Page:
States have opportunity to say ‘No!’ to gun grabs
On the same day President Obama called for a ban on assault weapons and high capacity magazines, a Texas legislator filed a bill asserting, “Not in my state!”
On Wednesday, the Lone Star State joined five other states already considering legislation that would block enforcement federal firearms acts in violation of the Second Amendment.
Texas Rep. John Otto (R-Dayton) announced the filing of HB553 on Wednesday morning. The bill would make it a misdemeanor for any state or federal official to “enforce or attempt to enforce any acts, laws, executive orders, agency orders, rules or regulations of any kind whatsoever of the United States government relating to confiscating any firearm, banning any firearm, limiting the size of a magazine for any firearm, imposing any limit on the ammunition that may be purchased for any firearm, taxing any firearm or ammunition therefore, or requiring the registration of any firearm or ammunition therefore.”
“The Second Amendment won’t enforce itself,” Tenth Amendment Center communications director Mike Maharrey said. “The Bill of Rights is nothing but a piece of parchment without some power behind it stepping in and holding the federal government in check. James Madison said when the feds pass an unwarrantable measure, the means of opposition to it are powerful and at hand. He was referring to the state governments. Texas has the opportunity to do just what the founders intended, interpose and resist an out of control federal government and protect the most basic rights of its citizens.”
Texas doesn’t stand alone in the fight. On Tuesday, Missouri Rep. Casey Guernsey (R-Bethany) introduced HB170, a similar bill that would block enforcement of a wide range of unconstitutional federal restrictions on firearms. The bill affirms the state’s authority to regulate firearms made and owned exclusively within Missouri, and makes it a felony for any federal agent to attempt to enforce a federal regulation on such weapons. The bill then goes a step further
Any federal law, rule, regulation, or order created or effective on or after January 1, 2013 shall be unenforceable in the state of Missouri if the law, rule, regulation, or order attempts to:
(1) Ban or restrict ownership of a semi-automatic firearm or any magazine of a firearm; or
(2) Require any firearm, magazine, or other firearm accessory to be registered in any manner.
Maharrey called proactive steps by state legislatures crucial.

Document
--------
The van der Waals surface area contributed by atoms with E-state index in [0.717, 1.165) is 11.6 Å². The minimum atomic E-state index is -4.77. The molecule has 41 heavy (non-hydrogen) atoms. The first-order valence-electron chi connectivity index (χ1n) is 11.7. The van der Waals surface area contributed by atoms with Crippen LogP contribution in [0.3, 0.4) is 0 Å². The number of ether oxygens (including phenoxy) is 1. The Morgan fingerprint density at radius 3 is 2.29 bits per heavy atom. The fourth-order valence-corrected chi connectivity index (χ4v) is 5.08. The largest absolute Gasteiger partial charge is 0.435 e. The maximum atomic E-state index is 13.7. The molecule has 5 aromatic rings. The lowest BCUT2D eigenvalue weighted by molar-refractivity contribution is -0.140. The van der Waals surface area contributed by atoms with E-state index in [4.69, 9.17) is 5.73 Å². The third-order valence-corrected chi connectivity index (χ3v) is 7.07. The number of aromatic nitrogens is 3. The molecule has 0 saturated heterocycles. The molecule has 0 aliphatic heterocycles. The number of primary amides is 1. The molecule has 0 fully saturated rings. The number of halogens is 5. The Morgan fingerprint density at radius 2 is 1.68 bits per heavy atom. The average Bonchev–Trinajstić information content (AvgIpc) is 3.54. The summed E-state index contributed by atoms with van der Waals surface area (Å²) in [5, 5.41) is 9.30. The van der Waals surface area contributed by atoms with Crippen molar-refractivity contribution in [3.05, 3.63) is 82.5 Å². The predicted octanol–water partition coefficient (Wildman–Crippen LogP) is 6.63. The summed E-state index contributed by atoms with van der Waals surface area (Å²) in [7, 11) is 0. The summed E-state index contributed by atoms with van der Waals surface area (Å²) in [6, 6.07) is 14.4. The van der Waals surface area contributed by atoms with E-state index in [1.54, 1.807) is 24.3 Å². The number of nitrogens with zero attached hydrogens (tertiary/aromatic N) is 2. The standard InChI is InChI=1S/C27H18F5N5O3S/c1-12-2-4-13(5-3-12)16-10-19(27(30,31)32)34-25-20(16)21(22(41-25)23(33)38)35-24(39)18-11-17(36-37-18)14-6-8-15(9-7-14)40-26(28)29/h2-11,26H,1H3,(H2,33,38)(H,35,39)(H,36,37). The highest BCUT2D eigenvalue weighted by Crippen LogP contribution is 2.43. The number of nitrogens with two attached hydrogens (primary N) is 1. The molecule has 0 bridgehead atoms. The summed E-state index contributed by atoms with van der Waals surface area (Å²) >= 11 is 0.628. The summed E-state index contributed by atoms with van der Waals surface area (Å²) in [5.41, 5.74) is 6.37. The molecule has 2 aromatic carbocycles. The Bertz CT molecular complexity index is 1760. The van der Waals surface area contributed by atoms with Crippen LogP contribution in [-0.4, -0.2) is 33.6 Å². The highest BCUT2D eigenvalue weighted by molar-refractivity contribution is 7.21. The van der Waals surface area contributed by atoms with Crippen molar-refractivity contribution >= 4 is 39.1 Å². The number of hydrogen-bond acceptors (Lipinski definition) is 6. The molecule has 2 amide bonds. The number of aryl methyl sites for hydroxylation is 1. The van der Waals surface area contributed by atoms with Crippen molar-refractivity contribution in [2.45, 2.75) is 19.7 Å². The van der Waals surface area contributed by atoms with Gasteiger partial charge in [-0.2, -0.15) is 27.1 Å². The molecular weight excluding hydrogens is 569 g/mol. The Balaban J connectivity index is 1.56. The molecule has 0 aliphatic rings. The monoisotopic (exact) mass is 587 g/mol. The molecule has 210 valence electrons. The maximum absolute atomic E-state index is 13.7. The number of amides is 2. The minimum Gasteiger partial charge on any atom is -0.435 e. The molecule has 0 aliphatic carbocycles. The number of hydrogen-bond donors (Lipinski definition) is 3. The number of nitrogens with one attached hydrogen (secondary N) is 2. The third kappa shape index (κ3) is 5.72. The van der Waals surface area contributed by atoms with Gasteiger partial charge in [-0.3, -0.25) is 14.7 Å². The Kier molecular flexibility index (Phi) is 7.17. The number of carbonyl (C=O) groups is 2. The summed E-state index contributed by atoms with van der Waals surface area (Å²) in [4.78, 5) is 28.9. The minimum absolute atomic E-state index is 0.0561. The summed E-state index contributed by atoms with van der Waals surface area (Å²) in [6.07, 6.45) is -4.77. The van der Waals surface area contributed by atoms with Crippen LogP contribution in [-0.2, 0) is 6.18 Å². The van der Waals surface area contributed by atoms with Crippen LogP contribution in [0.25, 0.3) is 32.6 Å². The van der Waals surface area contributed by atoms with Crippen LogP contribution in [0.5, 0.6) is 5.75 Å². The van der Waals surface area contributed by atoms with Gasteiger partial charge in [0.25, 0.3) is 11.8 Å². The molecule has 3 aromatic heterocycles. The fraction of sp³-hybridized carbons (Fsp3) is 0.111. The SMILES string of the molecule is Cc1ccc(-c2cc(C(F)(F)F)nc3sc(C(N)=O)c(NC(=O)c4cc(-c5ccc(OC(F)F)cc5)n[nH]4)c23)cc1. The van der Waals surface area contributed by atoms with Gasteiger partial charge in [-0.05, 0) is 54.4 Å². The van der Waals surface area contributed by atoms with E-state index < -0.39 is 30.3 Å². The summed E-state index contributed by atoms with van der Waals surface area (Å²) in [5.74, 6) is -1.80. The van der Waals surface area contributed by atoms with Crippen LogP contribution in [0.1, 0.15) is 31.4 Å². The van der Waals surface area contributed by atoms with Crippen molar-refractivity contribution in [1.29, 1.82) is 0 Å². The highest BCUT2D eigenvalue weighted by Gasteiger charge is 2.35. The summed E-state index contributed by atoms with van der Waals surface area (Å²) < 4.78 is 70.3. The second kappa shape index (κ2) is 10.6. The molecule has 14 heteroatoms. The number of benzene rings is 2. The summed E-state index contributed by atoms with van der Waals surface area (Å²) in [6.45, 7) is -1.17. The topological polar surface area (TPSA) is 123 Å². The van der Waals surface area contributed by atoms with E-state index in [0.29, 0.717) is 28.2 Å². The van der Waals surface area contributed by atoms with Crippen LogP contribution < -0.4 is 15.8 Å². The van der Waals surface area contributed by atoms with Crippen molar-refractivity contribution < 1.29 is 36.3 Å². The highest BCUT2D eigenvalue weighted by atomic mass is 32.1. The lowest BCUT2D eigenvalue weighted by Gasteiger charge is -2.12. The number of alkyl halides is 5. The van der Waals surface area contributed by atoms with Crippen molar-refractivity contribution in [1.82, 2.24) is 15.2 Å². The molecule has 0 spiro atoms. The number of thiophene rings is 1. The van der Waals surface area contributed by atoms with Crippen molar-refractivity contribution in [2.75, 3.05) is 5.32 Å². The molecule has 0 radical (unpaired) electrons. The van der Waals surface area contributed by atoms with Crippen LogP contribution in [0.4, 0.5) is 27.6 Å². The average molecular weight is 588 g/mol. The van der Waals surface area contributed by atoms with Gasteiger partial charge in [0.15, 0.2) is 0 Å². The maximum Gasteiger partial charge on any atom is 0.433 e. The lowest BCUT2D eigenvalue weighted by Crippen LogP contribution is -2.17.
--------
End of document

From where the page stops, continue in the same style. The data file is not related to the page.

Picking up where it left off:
“The president made it clear that he will push Congress hard to ban certain weapons, a clear violation of the spirit of the Second Amendment, which forbids any abridgement of the right to keep and bear arms. Banning clearly abridges. Look the word up; it’s pretty clear,” he said. “Like every American, I am horrified at the evil perpetrated by the killer at Sandy Hook elementary. But we cannot use one act of evil as an excuse to perpetrate another. And make no mistake; allowing the federal government to strip away our fundamental rights is an act of calculated evil. We can’t trust the feds to reign in their own power. The states must step in and protect their people.”
Wyoming, Tennessee, South Dakota and South Carolina also have similar bills pending before their legislatures. Sources close to the Tenth Amendment Center indicate as many as a dozen more states could follow suit in the coming weeks.
To track Second Amendment Preservation legislation across the U.S. visit: tracking.tenthamendmentcenter.com/2ndamendment
Contact: Mike Maharrey
The Tenth Amendment Center exists to promote and advance a return to a proper balance of power between federal and State governments envisioned by our founders, prescribed by the Constitution and explicitly declared in the Tenth Amendment. A national think tank based in Los Angeles, the Tenth Amendment Center works to preserve and protect the principle of strictly limited government through information, education, and activism.
Latest posts by Mike Maharrey (see all)
- Federal Militarization of Police Can be Ended, Without Waiting for the Federal Government - August 25, 2015
- Nullification Through Noncooperation Rests on Rock-Solid Legal Ground - August 19, 2015
- “I Needed to DO Something” - August 15, 2015